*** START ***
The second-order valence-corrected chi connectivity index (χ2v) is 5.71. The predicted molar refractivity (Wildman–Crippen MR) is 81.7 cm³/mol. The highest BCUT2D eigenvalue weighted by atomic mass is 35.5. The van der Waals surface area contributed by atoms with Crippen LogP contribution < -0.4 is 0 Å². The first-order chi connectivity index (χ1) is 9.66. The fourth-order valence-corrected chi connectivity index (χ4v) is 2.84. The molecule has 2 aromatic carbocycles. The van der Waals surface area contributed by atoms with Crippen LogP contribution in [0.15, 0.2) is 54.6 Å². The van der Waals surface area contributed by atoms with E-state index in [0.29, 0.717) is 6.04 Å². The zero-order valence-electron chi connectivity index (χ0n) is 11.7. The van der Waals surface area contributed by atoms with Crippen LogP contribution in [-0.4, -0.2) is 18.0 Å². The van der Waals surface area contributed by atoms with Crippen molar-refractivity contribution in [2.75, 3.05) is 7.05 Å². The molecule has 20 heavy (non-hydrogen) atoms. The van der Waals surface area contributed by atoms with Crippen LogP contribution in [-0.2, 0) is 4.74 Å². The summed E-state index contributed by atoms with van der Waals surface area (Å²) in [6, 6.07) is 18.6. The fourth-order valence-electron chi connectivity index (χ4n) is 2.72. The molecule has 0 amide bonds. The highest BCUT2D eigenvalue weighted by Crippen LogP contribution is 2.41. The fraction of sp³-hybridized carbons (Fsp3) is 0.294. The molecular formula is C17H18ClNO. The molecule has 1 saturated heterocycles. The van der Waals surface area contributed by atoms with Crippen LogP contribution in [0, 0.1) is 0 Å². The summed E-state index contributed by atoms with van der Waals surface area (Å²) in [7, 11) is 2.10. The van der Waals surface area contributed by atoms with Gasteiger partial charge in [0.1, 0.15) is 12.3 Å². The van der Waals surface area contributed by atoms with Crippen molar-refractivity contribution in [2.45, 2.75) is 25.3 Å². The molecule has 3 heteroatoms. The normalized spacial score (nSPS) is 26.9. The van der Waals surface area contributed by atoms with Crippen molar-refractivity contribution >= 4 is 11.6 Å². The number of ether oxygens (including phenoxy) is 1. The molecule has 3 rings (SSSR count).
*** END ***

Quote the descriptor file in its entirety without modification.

The second-order valence-corrected chi connectivity index (χ2v) is 5.71. The predicted molar refractivity (Wildman–Crippen MR) is 81.7 cm³/mol. The highest BCUT2D eigenvalue weighted by atomic mass is 35.5. The van der Waals surface area contributed by atoms with Crippen LogP contribution < -0.4 is 0 Å². The first-order chi connectivity index (χ1) is 9.66. The fourth-order valence-corrected chi connectivity index (χ4v) is 2.84. The molecule has 2 aromatic carbocycles. The van der Waals surface area contributed by atoms with Crippen LogP contribution in [0.15, 0.2) is 54.6 Å². The van der Waals surface area contributed by atoms with E-state index in [0.29, 0.717) is 6.04 Å². The zero-order valence-electron chi connectivity index (χ0n) is 11.7. The van der Waals surface area contributed by atoms with Crippen LogP contribution in [-0.4, -0.2) is 18.0 Å². The van der Waals surface area contributed by atoms with Crippen molar-refractivity contribution in [2.75, 3.05) is 7.05 Å². The molecule has 20 heavy (non-hydrogen) atoms. The van der Waals surface area contributed by atoms with Crippen LogP contribution in [-0.2, 0) is 4.74 Å². The summed E-state index contributed by atoms with van der Waals surface area (Å²) in [6, 6.07) is 18.6. The fourth-order valence-electron chi connectivity index (χ4n) is 2.72. The molecule has 0 amide bonds. The highest BCUT2D eigenvalue weighted by Crippen LogP contribution is 2.41. The fraction of sp³-hybridized carbons (Fsp3) is 0.294. The molecular formula is C17H18ClNO. The molecule has 1 saturated heterocycles. The van der Waals surface area contributed by atoms with Crippen LogP contribution in [0, 0.1) is 0 Å². The summed E-state index contributed by atoms with van der Waals surface area (Å²) in [7, 11) is 2.10. The van der Waals surface area contributed by atoms with Gasteiger partial charge in [0.1, 0.15) is 12.3 Å². The van der Waals surface area contributed by atoms with Crippen molar-refractivity contribution in [2.45, 2.75) is 25.3 Å². The molecule has 3 heteroatoms. The normalized spacial score (nSPS) is 26.9. The van der Waals surface area contributed by atoms with Crippen molar-refractivity contribution >= 4 is 11.6 Å². The number of ether oxygens (including phenoxy) is 1. The molecule has 3 rings (SSSR count).